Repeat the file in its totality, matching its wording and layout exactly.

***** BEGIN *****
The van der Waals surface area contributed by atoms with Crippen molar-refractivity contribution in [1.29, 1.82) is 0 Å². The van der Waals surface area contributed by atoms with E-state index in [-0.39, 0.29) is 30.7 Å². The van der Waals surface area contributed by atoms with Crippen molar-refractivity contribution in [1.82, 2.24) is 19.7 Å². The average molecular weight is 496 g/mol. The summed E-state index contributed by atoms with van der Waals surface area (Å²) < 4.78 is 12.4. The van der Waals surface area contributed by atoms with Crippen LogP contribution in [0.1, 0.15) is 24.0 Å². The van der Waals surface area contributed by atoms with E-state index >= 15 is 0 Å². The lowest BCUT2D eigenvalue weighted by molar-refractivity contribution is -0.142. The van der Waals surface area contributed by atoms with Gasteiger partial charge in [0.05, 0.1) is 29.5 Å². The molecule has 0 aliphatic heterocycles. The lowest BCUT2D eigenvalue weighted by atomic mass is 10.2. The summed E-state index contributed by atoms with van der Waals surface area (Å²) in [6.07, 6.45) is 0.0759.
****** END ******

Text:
The van der Waals surface area contributed by atoms with Crippen molar-refractivity contribution in [1.29, 1.82) is 0 Å². The van der Waals surface area contributed by atoms with E-state index in [-0.39, 0.29) is 30.7 Å². The van der Waals surface area contributed by atoms with Crippen molar-refractivity contribution in [1.82, 2.24) is 19.7 Å². The average molecular weight is 496 g/mol. The summed E-state index contributed by atoms with van der Waals surface area (Å²) < 4.78 is 12.4. The van der Waals surface area contributed by atoms with Crippen LogP contribution in [0.1, 0.15) is 24.0 Å². The van der Waals surface area contributed by atoms with E-state index >= 15 is 0 Å². The lowest BCUT2D eigenvalue weighted by molar-refractivity contribution is -0.142. The van der Waals surface area contributed by atoms with Gasteiger partial charge in [0.05, 0.1) is 29.5 Å². The molecule has 0 aliphatic heterocycles. The lowest BCUT2D eigenvalue weighted by atomic mass is 10.2. The summed E-state index contributed by atoms with van der Waals surface area (Å²) in [6.07, 6.45) is 0.0759.